WASHINGTON (CBSNewYork/AP) -- The CIA thwarted a plot by al-Qaida's affiliate in Yemen to destroy a U.S.-bound airliner using a more sophisticated underwear bomb to coincide with the anniversary of Osama bin Laden's killing, CBS News has learned.
The plot involved an upgrade of the underwear bomb that failed to detonate aboard a jetliner over Detroit on Christmas 2009. The new bomb was also designed to be used in a passenger's underwear, but this time al-Qaida developed a more refined detonation system, U.S. officials told the Associated Press.
1010 WINS' Sonia Rincon Hears From Rep. Peter King
Officials, including Long Island Rep. Peter King said the device did not contain metal.
"It was a non-metallic device. It's a bomb, explosive device -- a plastic-type material. It was intended for an American-bound airline," King told 1010 WINS, emphasizing that the bomb never made it on a plane.
The FBI is examining the latest bomb to see whether it could have passed through airport security and brought down an airplane, officials told CBS News. It was not clear whether new body scanners used in many airports would have detected it.
"The bomb is in our possession. It's being analyzed by the bomb experts -- specifically the FBI, the Department of Homeland Security and it's in our possession and we're trying to find the exact nature of the bomb -- how it would have worked, how it would have gotten around our detectors," King said.
Authorities said the would-be suicide bomber, based in Yemen, had not yet picked a target or bought a plane ticket when the CIA stepped in and seized the bomb, officials said. It's not immediately clear what happened to the alleged bomber.
White House spokeswoman Caitlin Hayden said President Barack Obama learned about the plot in April and was assured the device posed no threat to the public.
"The president thanks all intelligence and counter terrorism professionals involved for their outstanding work and for serving with the extraordinary skill and commitment that their enormous responsibilities demand," Hayden said.
The operation unfolded even as the White House and Department of Homeland Security assured the American public that they knew of no al-Qaida plots against the U.S. around the anniversary of bin Laden's death. The operation was carried out over the past few weeks, officials said.
"We have no credible information that terrorist organizations, including al-Qaida, are plotting attacks in the U.S. to coincide with the anniversary of bin Laden's death," White House press secretary Jay Carney said on April 26.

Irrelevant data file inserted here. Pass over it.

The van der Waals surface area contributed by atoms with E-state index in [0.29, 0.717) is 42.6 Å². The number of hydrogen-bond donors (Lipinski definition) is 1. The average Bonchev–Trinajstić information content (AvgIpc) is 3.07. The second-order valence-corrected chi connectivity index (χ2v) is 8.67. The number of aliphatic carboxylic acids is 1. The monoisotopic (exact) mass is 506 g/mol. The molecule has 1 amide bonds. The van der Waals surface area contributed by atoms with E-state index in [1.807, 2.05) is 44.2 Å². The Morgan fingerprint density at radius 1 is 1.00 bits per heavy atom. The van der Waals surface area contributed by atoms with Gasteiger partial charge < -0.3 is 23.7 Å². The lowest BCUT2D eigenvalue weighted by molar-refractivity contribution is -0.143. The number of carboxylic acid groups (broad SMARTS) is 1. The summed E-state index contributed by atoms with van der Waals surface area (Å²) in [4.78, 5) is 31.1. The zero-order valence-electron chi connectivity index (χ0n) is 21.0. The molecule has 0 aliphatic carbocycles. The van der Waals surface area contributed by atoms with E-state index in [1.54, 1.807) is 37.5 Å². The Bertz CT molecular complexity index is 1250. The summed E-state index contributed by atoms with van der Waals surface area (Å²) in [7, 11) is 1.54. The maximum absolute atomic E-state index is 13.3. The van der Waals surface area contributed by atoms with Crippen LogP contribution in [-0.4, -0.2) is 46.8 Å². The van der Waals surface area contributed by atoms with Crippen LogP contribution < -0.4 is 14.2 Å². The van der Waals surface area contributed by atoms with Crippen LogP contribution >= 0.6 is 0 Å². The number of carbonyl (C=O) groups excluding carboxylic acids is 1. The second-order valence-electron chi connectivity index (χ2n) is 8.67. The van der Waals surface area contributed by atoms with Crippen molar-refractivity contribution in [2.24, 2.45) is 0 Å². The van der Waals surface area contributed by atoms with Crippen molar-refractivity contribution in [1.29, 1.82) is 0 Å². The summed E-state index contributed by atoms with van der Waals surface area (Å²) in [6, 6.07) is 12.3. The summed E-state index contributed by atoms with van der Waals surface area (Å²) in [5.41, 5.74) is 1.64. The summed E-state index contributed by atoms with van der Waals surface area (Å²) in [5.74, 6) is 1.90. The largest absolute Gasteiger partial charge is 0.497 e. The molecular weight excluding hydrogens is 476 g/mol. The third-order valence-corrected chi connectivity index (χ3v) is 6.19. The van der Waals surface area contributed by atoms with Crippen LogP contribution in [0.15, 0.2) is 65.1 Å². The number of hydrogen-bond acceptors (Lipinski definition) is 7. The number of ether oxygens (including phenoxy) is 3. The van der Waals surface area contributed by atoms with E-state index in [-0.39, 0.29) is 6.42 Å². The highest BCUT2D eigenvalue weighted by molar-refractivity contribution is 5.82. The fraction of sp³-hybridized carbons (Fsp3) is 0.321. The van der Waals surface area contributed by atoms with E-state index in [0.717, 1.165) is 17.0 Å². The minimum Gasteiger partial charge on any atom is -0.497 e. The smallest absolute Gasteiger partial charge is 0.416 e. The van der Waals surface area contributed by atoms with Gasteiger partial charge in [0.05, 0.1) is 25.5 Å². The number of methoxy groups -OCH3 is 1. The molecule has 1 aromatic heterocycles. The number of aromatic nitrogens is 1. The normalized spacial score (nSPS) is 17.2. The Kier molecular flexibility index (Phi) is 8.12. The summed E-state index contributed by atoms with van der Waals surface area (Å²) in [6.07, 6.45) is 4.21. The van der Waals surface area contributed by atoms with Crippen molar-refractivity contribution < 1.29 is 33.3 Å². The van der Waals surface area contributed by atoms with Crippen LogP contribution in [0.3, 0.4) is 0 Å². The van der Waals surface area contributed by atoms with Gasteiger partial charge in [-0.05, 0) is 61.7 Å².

On May 1, the Department of Homeland Security said, "We have no indication of any specific, credible threats or plots against the U.S. tied to the one-year anniversary of bin Laden's death."
The AP learned about the thwarted plot last week but agreed to White House and CIA requests not to publish it immediately because the sensitive intelligence operation was still under way. Once officials said those concerns were allayed, the AP decided to disclose the plot Monday despite requests from the Obama administration to wait for an official announcement Tuesday.
U.S. officials, who were briefed on the operation, insisted on anonymity to discuss the case, which the U.S. has never officially acknowledged.
It's not clear who built the bomb, but, because of its sophistication and its similarity to the Christmas bomb, authorities suspected it was the work of master bomb maker Ibrahim Al-Asiri.
Al-Asiri constructed the first underwear bomb and two others that al-Qaida built into printer cartridges and shipped to the U.S. on cargo planes in 2010.
Both of those bombs used a powerful industrial explosive. Both were nearly successful.
Al-Qaida has suffered significant setbacks as the CIA and the U.S. military focus more on Yemen. On Sunday, Fahd al-Quso, a senior al-Qaida leader, was hit by a missile as he stepped out of his vehicle along with another operative in the southern Shabwa province of Yemen.
Al-Quso, 37, was on the FBI's most wanted list, with a $5 million reward for information leading to his capture. He was indicted in the U.S. for his role in the 2000 bombing of the U.S.S. Cole in the harbor of Aden, Yemen, in which 17 American sailors were killed and 39 injured.
Al-Quso was believed to have replaced Anwar al-Awlaki as the group's head of external operations. Al-Awlaki was killed in a U.S. airstrike last year.
(TM and Copyright 2012 CBS Radio Inc. and its relevant subsidiaries. CBS RADIO and EYE Logo TM and Copyright 2012 CBS Broadcasting Inc. Used under license. All Rights Reserved. This material may not be published, broadcast, rewritten, or redistributed. The Associated Press contributed to this report.)
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